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Why I’d avoid shares in Carillion plc despite today’s share-price surge

Shares in construction and support services group Carillion (LSE: CLLN) plunged dramatically back in July, falling 70% in a matter of days.

The significant drop was the result of a nasty profit warning, in which the company hit the market with a plethora of bad news. First, Carrilion advised that a deterioration in cash flows had led the board to undertake an enhanced review of the group’s material contracts. Second, the group stated that the review had led to an expected contract provision of £845m. Third, the company advised that this year’s performance was expected to be below management’s previous expectations. And last, but not least, Carillion stated that it would be suspending its 2017 dividend. No wonder then, that the shares declined from 190p, to around 55p in just a few trading sessions.

After trending even lower over the last three months, shares in Carillion have surged 9% today after the company released an update to the market. Is the outlook less grim then?

Today’s news

The update from Carillion today is a broad one that covers financing, disposals and contract wins.

In terms of financing, the company advised that it has signed two committed credit facilities, totalling £140m, and that this additional liquidity is available to draw down now. The £140m credit consists of a £40m senior secured revolving facility maturing on 27 April 2018 and a £100m senior unsecured revolving facility maturing on 1 January 2019.

Furthermore, the group stated that it has agreed new committed bonding facilities, as well as the deferral of both certain pension contributions and the repayment of private placement notes due in November 2017 and September 2018. Taken together, the new credit facilities and agreed deferrals improve the group’s headroom throughout 2018 by approximately £170m-£190m.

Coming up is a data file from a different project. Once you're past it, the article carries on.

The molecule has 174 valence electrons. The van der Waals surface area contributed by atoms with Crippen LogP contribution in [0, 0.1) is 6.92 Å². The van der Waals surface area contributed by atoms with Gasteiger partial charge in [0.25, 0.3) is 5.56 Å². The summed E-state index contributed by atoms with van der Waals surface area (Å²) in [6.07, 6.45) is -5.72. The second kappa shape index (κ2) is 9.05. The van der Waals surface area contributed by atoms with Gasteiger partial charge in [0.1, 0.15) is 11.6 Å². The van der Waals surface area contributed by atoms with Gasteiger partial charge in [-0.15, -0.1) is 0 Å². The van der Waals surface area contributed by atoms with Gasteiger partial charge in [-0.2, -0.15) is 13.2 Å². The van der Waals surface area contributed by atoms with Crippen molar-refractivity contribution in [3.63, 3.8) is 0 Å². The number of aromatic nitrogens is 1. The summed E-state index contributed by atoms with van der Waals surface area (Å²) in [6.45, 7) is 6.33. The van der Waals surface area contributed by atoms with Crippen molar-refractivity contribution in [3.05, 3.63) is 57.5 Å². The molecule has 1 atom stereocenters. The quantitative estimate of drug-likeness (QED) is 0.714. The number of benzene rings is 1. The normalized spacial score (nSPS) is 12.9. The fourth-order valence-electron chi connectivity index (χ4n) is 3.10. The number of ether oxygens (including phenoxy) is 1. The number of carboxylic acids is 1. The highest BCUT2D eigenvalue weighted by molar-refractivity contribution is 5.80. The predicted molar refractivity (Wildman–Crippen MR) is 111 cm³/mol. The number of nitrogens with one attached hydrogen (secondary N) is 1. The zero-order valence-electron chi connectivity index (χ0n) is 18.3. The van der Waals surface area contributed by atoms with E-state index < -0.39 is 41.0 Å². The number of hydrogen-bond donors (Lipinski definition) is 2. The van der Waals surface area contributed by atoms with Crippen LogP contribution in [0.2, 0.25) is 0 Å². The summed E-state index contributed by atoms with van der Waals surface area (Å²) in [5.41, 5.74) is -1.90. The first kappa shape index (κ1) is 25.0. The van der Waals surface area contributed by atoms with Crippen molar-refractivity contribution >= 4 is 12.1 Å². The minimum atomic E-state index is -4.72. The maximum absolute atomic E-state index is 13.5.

Carillion also advised that it has signed heads of terms with Serco Group for the disposal of a large part of its UK healthcare facilities management business. It intends to dispose of the remaining contracts in this area during 2018.

And it announced several recent contract wins, including a £200m contract with Gigaclear to build a broadband network in Devon and Somerset.

Interim chief executive Keith Cochrane said: “Today we are announcing progress on a number of fronts and whilst our customers and creditors continue to be supportive, much remains to be done. We remain focused on executing our disposals and cost savings programmes while continuing our discussions with our lenders and other stakeholders to explore further ways of strengthening Carillion’s balance sheet.

Beware the short interest

Reading the update, the company certainly looks to be taking steps in the right direction. However, there’s one key reason that I’ll be avoiding shares in Carillion for now.

When I last covered it back in July, I noted that ‘short interest’ on the stock was incredibly high, with 21.5% of the shares being shorted. In other words, a large number of hedge funds and other sophisticated investors were betting on the share price falling.

Three months later, the company still has a very high proportion of short interest at 16.5%, and is still the most shorted stock in the UK at present, according to shortracker.co.uk.

That suggests that many institutions remain negative about the company’s future prospects, and expect the share price to fall further. For that reason, I’ll be steering well clear of the shares for now.

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Edward Sheldon has no position in any shares mentioned. The Motley Fool UK has no position in any of the shares mentioned. Views expressed on the companies mentioned in this article are those of the writer and therefore may differ from the official recommendations we make in our subscription services such as Share Advisor, Hidden Winners and Pro. Here at The Motley Fool we believe that considering a diverse range of insights makes us better investors.